The Kowanyama spirit
With a population just over 1000 people, Kowanyama is one of the largest communities on the Cape York peninsula. Most residents are Traditional Owners. The community includes the Kokoberra, Yir Yoront (or Kokomenjen) and Kunjen clans, who each have language and other cultural differences. Language groups associated with the Kowanyama region include Yir Yoront, Yirrk Thangalkl, Koko Bera, Uw Oykangand, and Olkola. English is also widely spoken.
According to ABs Census 2016 data, Aboriginal and/or Torres Strait Islander people made up 90.9% of Kowanyama’s population. With a population density of 0.37388/km2, most Kowanyama residents live in the community. The median age of people in Kowanyama was 29 years. Children aged 0 – 14 years made up 26.9% of the population, compared to less than 20% of the Queensland population. People aged 65 years and over made up only 4.1% of the population, compared to over 15% of the Queensland population.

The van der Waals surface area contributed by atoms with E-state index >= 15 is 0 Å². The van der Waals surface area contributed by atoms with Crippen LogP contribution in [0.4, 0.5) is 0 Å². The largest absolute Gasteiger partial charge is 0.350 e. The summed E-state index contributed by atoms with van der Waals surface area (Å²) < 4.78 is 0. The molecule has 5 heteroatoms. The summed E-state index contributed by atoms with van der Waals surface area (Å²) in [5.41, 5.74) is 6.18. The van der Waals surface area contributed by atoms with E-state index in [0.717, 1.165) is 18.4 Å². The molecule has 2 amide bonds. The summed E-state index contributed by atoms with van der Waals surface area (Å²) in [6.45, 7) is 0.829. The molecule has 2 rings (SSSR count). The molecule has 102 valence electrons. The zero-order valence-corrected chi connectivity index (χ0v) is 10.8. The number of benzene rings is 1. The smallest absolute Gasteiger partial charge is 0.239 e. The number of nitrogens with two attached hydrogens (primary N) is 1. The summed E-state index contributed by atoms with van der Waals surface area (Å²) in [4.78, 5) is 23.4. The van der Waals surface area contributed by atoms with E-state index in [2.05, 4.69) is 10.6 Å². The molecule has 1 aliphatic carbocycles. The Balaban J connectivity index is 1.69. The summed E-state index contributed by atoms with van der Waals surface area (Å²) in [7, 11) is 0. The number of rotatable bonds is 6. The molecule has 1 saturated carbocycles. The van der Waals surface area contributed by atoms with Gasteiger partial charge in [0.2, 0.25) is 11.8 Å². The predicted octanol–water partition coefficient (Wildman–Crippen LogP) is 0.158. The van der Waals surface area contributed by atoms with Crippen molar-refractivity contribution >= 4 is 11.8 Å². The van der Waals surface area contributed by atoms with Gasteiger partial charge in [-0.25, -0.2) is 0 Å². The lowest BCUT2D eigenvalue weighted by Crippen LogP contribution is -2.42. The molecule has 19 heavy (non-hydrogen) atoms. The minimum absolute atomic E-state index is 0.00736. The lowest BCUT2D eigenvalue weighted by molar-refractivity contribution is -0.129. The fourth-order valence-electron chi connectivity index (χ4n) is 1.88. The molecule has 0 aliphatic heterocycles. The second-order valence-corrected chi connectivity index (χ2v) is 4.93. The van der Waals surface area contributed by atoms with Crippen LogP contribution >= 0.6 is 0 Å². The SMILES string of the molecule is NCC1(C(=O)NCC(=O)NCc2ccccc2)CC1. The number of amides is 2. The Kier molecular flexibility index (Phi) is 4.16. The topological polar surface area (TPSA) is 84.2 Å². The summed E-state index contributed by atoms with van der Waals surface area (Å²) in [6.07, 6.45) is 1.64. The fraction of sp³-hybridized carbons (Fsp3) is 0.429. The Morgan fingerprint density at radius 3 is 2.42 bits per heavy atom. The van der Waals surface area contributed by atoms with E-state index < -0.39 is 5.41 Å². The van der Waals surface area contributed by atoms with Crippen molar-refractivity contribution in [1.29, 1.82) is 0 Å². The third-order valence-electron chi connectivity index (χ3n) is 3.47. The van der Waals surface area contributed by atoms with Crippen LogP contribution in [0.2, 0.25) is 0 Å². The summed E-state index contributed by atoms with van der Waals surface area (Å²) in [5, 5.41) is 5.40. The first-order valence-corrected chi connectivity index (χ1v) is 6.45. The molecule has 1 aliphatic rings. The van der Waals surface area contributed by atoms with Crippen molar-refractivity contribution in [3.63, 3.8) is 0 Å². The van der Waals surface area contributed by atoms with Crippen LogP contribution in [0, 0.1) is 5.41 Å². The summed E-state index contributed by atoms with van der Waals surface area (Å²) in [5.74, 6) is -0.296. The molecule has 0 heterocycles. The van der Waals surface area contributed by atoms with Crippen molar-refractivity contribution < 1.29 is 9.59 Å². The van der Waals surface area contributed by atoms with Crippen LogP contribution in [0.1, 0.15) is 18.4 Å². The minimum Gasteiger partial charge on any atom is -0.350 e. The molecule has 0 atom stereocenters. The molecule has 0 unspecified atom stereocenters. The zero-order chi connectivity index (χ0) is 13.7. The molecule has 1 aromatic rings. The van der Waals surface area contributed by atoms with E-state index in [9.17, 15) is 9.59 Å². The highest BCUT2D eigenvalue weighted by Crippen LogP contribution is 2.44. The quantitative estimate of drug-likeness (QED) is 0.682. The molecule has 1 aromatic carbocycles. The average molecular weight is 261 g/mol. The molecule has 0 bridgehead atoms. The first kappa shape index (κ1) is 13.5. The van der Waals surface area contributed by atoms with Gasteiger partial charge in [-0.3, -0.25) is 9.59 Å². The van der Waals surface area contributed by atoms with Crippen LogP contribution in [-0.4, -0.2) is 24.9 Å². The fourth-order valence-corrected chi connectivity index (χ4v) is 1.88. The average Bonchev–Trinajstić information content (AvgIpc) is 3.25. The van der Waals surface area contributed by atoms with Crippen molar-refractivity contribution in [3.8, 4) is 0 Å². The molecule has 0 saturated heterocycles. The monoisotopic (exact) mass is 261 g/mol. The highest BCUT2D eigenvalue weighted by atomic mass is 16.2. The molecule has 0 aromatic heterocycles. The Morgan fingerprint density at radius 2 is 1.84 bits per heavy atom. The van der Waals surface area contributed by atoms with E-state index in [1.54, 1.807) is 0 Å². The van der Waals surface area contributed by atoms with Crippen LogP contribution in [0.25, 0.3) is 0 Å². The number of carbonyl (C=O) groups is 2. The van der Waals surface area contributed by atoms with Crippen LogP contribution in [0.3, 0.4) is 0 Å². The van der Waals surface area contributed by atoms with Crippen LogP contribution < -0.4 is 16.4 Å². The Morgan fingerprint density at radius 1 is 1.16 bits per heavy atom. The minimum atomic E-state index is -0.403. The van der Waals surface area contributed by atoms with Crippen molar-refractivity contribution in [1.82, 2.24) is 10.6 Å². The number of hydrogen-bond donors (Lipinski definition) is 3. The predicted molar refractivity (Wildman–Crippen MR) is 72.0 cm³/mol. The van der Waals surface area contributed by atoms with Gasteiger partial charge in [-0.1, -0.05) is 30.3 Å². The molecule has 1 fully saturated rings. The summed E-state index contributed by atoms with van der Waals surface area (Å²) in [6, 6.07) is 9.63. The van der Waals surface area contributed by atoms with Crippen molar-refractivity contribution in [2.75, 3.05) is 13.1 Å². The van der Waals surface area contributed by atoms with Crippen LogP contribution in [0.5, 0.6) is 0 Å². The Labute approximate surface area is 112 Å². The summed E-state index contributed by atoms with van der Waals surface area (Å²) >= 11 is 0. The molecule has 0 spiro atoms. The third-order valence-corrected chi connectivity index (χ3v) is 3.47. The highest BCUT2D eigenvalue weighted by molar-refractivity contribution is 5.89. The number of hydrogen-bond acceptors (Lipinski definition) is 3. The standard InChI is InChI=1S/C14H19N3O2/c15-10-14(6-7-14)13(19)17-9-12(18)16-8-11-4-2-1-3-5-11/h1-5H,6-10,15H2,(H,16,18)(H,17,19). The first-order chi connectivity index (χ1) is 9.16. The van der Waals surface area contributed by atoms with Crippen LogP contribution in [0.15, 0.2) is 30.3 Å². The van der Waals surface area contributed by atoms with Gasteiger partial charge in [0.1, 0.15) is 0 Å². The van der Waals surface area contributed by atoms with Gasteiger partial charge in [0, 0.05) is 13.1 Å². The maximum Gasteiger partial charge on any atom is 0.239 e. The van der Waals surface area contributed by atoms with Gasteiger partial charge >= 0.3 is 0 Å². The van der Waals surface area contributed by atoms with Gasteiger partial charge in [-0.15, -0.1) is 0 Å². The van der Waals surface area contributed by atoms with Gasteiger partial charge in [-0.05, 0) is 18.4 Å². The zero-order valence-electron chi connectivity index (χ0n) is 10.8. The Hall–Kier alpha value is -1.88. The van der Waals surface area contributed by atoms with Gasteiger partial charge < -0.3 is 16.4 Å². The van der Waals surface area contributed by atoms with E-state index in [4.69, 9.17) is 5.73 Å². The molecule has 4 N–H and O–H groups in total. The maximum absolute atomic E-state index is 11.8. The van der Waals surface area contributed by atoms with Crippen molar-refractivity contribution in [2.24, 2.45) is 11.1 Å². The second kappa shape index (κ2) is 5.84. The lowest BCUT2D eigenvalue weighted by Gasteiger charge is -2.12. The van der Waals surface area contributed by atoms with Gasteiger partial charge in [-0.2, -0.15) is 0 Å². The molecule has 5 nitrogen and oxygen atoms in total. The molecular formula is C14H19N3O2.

Nature and Environment
Kowanyama has a rich abundance of nature and wildlife. Kowanyama consists mainly of wetlands and delta mangroves in the north, extending to forest country of the central peninsula. These unique natural environments are home to a vast array of bird and animal species.
In 1905, Trubanamen Mission was established inland on Topsy Creek, now known as the old mission. Aboriginal peoples of the region were gradually drawn from their ancestral lands into the mission settlement.
Later, in 1916, Mitchell River Mission was founded on the present site of Kowanyama and the Trubanamen site abandoned. Some peoples continued to occupy their traditional lands, moving into Kowanyama as late as the 1940s.
In 1964, a cyclone destroyed the Mission. The Queensland government funded the rebuilding.In 1964, a cyclone destroyed the Mission. The Queensland government funded the rebuilding.
In 1967 the Anglican church were no longer able to sustain their activities in the area as a Church Mission. The Department of Aboriginal and Islander Affairs, a government department, under the Act continued running the affairs of the community.
In 1987 the State transferred control to the Kowanyama Aboriginal Shire Council via a Deed of Grant in Trust (DOGIT).
Kowanyama’s Aboriginal people continue to identify strongly with their ancestral countries and with the languages, stories, songs, dances, and histories associated with those countries.